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DNR Dedicates Fred W. Besley Demonstration Forest

Besley was Maryland’s first State Forester

Linkwood, Md. (April 23, 2012) –  To honor Maryland’s first State forester, the Maryland Department of Natural Resources (DNR) officially dedicated the Fred W. Besley Demonstration Forest in Dorchester County on April 20. The ceremony, held in Linkwood, recognized Besley for his influence on the future of forestry conservation.

“As Maryland’s first State Forester, Fred Besley built a legacy of conservation and sustainable forestry management, which the Maryland Forest Service still follows to this day,” said State Forester and Director Steven Koehn.

Earlier this year, the Maryland Board of Public Works officially renamed 1,040 acres of Chesapeake Forest Land in Dorchester County to the Fred W. Besley Demonstration Forest to honor the father of Maryland forestry. The newly dedicated area consists of five parcels of land originally owned and worked by Besley. In 2010, the State purchased the area from Besley & Rodgers, Inc., through Program Open Space. These tracts now serve as living examples of Maryland’s first conservation efforts lead by Besley himself.

Besley became Maryland’s first State Forester in 1906, after being hand-picked for the position by Gifford Pinchot, the first Chief of the U.S. Forest Service. Maryland was only the third state to create such as position, and its forestry program soon became a national model.

Changes caused by more than 250 years of settlement, agricultural expansion and industrialization had left Maryland’s forests in deplorable condition at the time of Besley’s appointment. He worked tirelessly for nearly four decades to stem the tide of destruction by educating the public, especially private woodlot owners, on the merits of forestry and conservation.

Besley’s greatest legacy is perhaps the system of multi-purpose forest reserves he left behind. During his tenure, Maryland’s public lands grew from 2,000 acres in 1906 to more than 100,000 acres in 1942, forming the backbone of today’s network of parks, forests and other natural areas.

“When Fred Besley stepped down as Maryland State Forester in 1942, he set about practicing what he preached, purchasing forestland and managing it in accordance with the techniques he had encouraged so many others to adopt,” said Kirk Rodgers, a grandson of Fred W. Besley and president of Besley & Rodgers Inc. “The forest area that we dedicate today… symbolizes those efforts.”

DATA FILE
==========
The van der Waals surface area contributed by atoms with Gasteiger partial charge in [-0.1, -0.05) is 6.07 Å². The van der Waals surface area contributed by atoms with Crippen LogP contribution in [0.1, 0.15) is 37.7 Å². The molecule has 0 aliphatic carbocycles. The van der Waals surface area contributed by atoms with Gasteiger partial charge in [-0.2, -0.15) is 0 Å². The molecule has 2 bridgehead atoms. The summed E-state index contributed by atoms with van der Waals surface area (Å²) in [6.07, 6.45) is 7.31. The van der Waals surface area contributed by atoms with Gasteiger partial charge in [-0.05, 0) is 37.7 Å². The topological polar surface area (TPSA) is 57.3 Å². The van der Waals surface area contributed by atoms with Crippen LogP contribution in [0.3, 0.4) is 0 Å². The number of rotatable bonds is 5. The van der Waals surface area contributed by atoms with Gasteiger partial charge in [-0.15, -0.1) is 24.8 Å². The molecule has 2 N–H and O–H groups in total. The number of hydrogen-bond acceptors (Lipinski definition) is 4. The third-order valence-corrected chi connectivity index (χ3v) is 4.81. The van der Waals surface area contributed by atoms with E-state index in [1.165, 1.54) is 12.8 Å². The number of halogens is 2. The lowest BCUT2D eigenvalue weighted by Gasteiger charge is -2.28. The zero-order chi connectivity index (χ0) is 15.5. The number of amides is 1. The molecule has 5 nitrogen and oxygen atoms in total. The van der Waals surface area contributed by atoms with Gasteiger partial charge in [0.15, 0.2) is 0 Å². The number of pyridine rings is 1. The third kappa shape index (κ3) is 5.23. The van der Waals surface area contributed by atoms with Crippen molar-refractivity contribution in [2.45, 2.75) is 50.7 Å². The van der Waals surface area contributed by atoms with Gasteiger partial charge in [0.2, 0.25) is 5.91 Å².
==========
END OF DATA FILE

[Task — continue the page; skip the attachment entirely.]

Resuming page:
An information kiosk on the life of Fred Besley and the Besley & Rodgers family corporation can be viewed at the entrance to the forest off of Andrews Road in southern Dorchester County. More information on this and other forest lands is available at 410-632-3732 or dnr.maryland.gov/forests.

Governor Martin O’Malley has made reforestation a priority of his administration, demonstrating extraordinary leadership to engage private citizens, local governments, organizations, inmates and regional partners in tree planting efforts. He was recently honored with the National Arbor Day Foundation’s first ever Vision Award, recognizing him for his leadership in increasing the State’s tree canopy, obtaining dual “green” certification of the State’s forests, development of greenhouse gas reduction strategies, participation in the Baltimore-Washington Partners for Forest Stewardship and establishment of the Sustainable Forestry Act and no net loss of forest policy goals.

Under Governor O’Malley’s Marylanders Plant Trees program, citizens have planted more than 75,000 trees in 3 years, and Maryland inmates have planted more than one million trees on public lands. All Maryland State forests have also received dual certification, recognizing the State’s commitment to sustainable forestry practices and the green jobs the forest industry supports.


   April 23, 20122

Contact: Josh Davidsburg
410-260-8002 office I 410-507-7526 cell
jdavidsburg@dnr.state.md.us

The Maryland Department of Natural Resources is the state agency responsible for providing natural and living resource-related services to citizens and visitors. DNR manages nearly one-half million acres of public lands and 17,000 miles of waterways, along with Maryland's forests, fisheries and wildlife for maximum environmental, economic and quality of life benefits. A national leader in land conservation, DNR-managed parks and natural, historic and cultural resources attract 11 million visitors annually. DNR is the lead agency in Maryland's effort to restore the Chesapeake Bay, the state's number one environmental priority. DNR is the lead agency in Maryland's effort to restore the Chesapeake Bay, the state's number one environmental priority. Learn more at www.dnr.maryland.gov